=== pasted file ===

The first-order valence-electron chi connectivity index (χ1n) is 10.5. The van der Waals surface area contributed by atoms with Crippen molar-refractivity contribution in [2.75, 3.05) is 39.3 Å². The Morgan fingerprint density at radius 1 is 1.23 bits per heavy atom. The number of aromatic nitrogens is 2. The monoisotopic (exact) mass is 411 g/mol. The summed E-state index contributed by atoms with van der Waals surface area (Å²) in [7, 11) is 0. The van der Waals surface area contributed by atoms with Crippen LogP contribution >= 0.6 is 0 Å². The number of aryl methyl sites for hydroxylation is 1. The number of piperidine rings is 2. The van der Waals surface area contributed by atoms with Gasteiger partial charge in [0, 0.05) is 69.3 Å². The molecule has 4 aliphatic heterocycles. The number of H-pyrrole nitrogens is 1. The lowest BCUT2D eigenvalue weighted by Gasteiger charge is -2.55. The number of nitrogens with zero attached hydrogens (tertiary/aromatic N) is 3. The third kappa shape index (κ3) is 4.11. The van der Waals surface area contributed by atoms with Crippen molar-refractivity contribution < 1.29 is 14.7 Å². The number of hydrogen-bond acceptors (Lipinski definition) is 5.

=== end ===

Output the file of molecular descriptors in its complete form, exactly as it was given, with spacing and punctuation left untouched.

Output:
The first-order valence-electron chi connectivity index (χ1n) is 10.5. The van der Waals surface area contributed by atoms with Crippen molar-refractivity contribution in [2.75, 3.05) is 39.3 Å². The Morgan fingerprint density at radius 1 is 1.23 bits per heavy atom. The number of aromatic nitrogens is 2. The monoisotopic (exact) mass is 411 g/mol. The summed E-state index contributed by atoms with van der Waals surface area (Å²) in [7, 11) is 0. The van der Waals surface area contributed by atoms with Crippen LogP contribution >= 0.6 is 0 Å². The number of aryl methyl sites for hydroxylation is 1. The number of piperidine rings is 2. The van der Waals surface area contributed by atoms with Gasteiger partial charge in [0, 0.05) is 69.3 Å². The molecule has 4 aliphatic heterocycles. The number of H-pyrrole nitrogens is 1. The lowest BCUT2D eigenvalue weighted by Gasteiger charge is -2.55. The number of nitrogens with zero attached hydrogens (tertiary/aromatic N) is 3. The third kappa shape index (κ3) is 4.11. The van der Waals surface area contributed by atoms with Crippen molar-refractivity contribution < 1.29 is 14.7 Å². The number of hydrogen-bond acceptors (Lipinski definition) is 5.